American foreign policy at the time was against Pinochet but supportive of Zia. Reagan once commented on Pinochet, saying martial law was a “war against your own people,” so Hasan put the quote as the next day’s headline. Who said what to whom followed in the body text of the print down below. But the Information Department finally caught on according to Hasan and relegated all Pinochet stories to single column coverage only and off the front page.
Hasan narrates (a currently relevant) story about the age-old establishmentarian hobby of fiddling with the judiciary, and how it was of critical importance to the Bhutto trial. He claims that the Supreme Court verdict would have been 4-4 had Justice Waheeduddin continued hearing Bhutto’s appeal. Waheeduddin was suffering from diabetes and high blood pressure and according to Hasan, the lawyer for the government deliberately elongated his arguments to create enough of a window for the judge to grow ill enough to need hospitalisation. Once the judge was admitted, Hasan alleges he was maliciously administered a glucose drip which ensured he wouldn’t recover and return to the bench. Had Justice Waheeduddin continued, even with all the engineering, we would have had a hung bench—and a living Bhutto.
We ascend then to the supernatural, to be told that after the hanging, the army officer escorting Bhutto’s body to the grave reported that his face was blossoming like a rose, as if vindicated in death. When the author goes to the gravesite, he attests to an indescribable other-worldly feeling enveloping him.
It is in the defence and portrayal of Benazir where Hasan is at his most journalistically feeble. He feels she could have stopped the Gulf War had she been allowed to intervene with Saddam. He feels she was the answer to every question ever asked of Pakistan.
The naivety with which he explains why the Establishment created the likes of Nawaz Sharif against Benazir could have been lifted from a comic book in which the superhero is entrapped by villains, and subtlety impedes the task of the illustrator. To him, she was the greatest of military visionaries, who acquired for us the missiles to carry the nuclear bomb her father gave us. They all hated her because she was a woman. We are told that the cases against her husband were clearly concocted and fabricated, as Hasan feels there was no evidence behind them. There is no mention of the incident in which a cigar-smoking Hasan is caught on tape removing from a record room in Switzerland the supposed court record containing Pakistan’s position with evidence of Zardari’s misdoings.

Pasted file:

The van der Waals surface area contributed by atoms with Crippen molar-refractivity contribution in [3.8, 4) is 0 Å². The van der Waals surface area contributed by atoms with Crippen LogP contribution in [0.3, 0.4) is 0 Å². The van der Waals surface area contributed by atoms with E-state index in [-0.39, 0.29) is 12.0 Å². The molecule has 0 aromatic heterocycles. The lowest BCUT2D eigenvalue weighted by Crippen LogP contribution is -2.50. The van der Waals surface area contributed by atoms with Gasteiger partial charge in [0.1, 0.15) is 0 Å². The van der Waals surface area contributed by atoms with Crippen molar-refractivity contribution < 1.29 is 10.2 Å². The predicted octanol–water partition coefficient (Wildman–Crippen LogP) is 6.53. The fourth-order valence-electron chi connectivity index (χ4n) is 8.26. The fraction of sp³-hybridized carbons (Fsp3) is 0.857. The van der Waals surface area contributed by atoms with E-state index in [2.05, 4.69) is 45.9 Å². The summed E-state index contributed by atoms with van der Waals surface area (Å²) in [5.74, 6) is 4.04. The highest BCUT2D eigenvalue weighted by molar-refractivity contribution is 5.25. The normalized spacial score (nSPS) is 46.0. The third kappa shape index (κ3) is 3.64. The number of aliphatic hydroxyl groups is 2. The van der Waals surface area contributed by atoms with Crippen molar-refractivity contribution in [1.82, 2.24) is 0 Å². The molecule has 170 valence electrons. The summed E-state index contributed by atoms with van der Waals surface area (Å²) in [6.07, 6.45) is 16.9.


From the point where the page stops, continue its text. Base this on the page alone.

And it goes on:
As with any great tragedy, the tale of the PPP’s sufferings would be incomplete without comic relief. Consequentially, Rehman Malik is mentioned three times. Twice, it is because Hasan remembers him for relaying information which was false. Once when he announced Benazir was alive and well on the day she died. The third is when he called Hasan and told him Zardari wanted him to change his line when talking to the press about the results of the Scotland Yard inquiry into Benazir’s death, and that Zardari wanted Hasan to say that he was satisfied with the findings. Moments later, on the phone to Hasan, Zardari refuted having given any such instructions, and told Hasan to ignore Rehman Malik.
This book is a paean to the Bhuttos. It ignores any complex analysis of their challenges or troubles with their leadership. It is a doting memoir by someone who was genuinely and loyally enthralled with the Bhutto clan and what he felt it represented. It is these parts which are hard to read. All the rest, though there isn’t much of it, is highly enjoyable.